Friday, September 23, 2011

Making up for history

Tacoma expelled Chinese residents in 1885, so Tacoma dedicates a park and a Ting:
“This has been a long, long time in coming,” said Gregory Youtz, who chairs the Tacoma-Fuzhou Sister City Committee and emceed the event. “We hope this helps Tacoma tell its story to the world.”


“This will become an icon in the community,” project manager Lihuang Wung said. “This is where people can get together, get married, think about our history and think about the future of our community.”

Lewis and Clark stole a canoe, so the decedents of Captain William Clark gave one back:
More than 200 years later, William Clark's descendants will make amends by presenting a 36-foot replica of the canoe to the Chinook Indian Nation during a ceremony here Saturday.

"We talked about what happened 205 years ago, and we believed that things could be restored if something like this were done," said Carlota Clark Holton of St. Louis, Mo., seven generations removed from William Clark.

"I think everyone acknowledges that it was wrong, and we wanted to right a wrong," she said. "The family was very much behind it."

And, of course, we put Leschi on trial again and exonerated him:
The reason it is so important to exonerate Chief Leschi is for the multiple generations of tribal ancestors who have lived a lifetime with the frustration and anger of knowing what happened to the last Chief of Nisqually.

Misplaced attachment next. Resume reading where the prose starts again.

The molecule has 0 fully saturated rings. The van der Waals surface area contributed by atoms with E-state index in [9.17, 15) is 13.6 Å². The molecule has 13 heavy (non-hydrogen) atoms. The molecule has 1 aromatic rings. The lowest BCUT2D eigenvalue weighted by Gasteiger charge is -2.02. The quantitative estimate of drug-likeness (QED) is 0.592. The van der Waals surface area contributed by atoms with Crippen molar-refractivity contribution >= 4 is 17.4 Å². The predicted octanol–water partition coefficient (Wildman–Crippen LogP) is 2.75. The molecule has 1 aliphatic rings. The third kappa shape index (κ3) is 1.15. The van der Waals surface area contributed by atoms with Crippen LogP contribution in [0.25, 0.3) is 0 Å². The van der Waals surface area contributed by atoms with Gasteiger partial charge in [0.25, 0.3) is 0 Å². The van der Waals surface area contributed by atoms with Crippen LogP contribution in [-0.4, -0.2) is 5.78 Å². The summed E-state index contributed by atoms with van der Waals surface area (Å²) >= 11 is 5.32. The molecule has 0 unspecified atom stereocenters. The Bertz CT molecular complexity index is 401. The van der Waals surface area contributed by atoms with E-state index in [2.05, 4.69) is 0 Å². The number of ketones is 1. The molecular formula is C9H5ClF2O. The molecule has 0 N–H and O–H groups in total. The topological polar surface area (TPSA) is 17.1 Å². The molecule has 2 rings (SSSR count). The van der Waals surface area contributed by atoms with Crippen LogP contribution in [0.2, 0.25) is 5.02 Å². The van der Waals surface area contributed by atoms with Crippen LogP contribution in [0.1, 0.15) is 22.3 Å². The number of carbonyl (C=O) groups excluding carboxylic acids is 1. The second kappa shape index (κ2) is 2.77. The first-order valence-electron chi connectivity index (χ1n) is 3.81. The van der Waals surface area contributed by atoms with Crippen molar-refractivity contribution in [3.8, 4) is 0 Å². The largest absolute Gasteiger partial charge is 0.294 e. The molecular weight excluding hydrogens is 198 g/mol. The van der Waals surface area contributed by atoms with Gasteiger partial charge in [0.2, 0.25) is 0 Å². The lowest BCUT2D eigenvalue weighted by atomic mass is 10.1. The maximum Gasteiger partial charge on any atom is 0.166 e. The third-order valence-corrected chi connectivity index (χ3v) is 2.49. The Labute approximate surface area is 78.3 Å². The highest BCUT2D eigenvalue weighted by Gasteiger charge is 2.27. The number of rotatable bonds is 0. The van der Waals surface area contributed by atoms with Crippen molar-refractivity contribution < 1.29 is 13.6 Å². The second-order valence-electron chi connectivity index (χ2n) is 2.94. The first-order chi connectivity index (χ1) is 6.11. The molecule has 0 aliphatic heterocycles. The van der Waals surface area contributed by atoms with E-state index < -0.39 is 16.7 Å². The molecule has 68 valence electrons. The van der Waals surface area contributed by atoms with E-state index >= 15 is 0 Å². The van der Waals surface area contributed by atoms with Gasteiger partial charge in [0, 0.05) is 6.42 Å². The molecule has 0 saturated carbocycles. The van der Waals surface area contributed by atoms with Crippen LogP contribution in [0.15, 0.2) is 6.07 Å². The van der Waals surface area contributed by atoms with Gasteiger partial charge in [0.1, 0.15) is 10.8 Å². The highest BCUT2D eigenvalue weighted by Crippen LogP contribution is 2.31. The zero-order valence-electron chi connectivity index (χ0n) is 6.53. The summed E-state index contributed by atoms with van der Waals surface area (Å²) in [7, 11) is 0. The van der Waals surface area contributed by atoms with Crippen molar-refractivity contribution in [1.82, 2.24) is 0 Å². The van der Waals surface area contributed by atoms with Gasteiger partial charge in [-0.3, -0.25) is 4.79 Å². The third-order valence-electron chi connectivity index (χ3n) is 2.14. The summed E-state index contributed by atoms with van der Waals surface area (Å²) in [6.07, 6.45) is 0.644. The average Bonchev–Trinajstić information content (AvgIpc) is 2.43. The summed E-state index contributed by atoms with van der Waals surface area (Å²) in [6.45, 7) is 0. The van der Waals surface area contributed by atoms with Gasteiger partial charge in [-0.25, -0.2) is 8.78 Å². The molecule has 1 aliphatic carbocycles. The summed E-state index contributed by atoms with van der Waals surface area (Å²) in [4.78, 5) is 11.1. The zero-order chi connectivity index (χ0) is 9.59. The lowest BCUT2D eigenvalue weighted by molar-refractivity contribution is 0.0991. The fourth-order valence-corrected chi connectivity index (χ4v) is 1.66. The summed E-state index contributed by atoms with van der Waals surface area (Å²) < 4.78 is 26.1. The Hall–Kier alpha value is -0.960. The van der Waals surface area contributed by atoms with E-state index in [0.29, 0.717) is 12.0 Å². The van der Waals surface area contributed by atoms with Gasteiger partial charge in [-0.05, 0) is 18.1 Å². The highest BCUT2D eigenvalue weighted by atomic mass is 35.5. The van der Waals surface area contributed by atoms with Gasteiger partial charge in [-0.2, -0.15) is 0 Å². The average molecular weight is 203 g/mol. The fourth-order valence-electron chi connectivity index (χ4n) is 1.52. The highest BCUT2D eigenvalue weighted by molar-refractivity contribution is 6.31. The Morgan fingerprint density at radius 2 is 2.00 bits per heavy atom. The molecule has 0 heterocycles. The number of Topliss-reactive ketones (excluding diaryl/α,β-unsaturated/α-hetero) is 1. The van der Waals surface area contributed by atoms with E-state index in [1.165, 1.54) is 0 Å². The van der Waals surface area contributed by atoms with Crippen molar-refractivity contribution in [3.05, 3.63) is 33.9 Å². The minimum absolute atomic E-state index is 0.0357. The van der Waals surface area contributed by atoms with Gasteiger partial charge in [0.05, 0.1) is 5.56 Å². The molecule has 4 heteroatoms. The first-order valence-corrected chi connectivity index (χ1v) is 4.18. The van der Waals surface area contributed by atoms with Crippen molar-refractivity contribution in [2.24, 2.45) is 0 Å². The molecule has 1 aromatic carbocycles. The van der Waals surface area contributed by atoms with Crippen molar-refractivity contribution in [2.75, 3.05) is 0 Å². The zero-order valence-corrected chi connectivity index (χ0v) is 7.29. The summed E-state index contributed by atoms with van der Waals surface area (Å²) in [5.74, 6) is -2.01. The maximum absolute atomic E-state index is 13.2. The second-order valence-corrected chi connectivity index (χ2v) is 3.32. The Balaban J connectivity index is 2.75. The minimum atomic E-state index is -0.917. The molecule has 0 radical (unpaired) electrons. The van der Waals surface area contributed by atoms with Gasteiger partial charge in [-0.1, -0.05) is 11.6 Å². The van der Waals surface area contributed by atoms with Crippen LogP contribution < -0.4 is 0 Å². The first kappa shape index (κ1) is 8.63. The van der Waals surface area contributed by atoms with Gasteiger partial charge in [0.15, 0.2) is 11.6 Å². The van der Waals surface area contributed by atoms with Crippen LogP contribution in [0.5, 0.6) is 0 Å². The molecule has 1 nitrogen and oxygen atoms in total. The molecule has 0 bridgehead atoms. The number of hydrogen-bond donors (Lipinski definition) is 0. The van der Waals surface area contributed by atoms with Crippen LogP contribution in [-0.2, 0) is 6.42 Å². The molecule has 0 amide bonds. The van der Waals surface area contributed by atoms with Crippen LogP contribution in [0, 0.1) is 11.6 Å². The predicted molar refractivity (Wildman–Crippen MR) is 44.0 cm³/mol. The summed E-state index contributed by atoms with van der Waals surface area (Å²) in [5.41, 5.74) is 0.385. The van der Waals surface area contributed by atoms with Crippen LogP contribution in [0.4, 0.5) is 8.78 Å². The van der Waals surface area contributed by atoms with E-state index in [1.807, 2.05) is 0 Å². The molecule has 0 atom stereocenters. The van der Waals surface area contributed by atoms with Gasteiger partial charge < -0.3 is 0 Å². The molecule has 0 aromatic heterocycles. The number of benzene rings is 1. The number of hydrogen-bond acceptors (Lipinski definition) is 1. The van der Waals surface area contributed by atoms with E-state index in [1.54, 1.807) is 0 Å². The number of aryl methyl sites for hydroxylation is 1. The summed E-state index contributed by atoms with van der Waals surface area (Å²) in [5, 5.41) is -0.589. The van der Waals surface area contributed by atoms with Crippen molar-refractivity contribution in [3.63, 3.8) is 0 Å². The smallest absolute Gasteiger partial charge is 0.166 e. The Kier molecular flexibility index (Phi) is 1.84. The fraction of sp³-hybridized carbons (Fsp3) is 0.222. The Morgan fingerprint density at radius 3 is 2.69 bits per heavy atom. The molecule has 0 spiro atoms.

I like this idea of returning to history, pulling back how the people came before us acted, and attempting to recognize and repair. Its a short-sighted point of view to say that none of us alive today were responsible for expelling the Chinese, stealing a canoe or killing Leschi, so why should we go through the process of honoring the better choices our ancestors could have made?

We do because history matters and its worth pointing out in a very deliberate (a ceremony or historic trial) and long lasting (a park) manner that something bad happened and we'd like not to repeat it.

That said, Olympia has some very dark acts near our founding that we should deal with. Olympia in the 1850s wasn't a very nice place at all:

Also worth noting is that Thurston County was named for a person who once said this:
[It] is a question of life or death to us in Oregon. The negroes associate with the Indians and intermarry, and, if their free ingress is encouraged or allowed, there would a relationship spring up between them and the different tribes, and a mixed race would ensure inimical to the whites; and the Indians being led on by the negro who is better acquainted with the customs, language, and manners of the whites, than the Indian, these savages would become much more formidable than they otherwise would, and long bloody wars would be the fruits of the comingling of the races. It is the principle of self preservation that justifies the actions of the Oregon legislature.

King County changed its name to elegantly avoid being named for a historic racist, might be worth an effort in Olympia.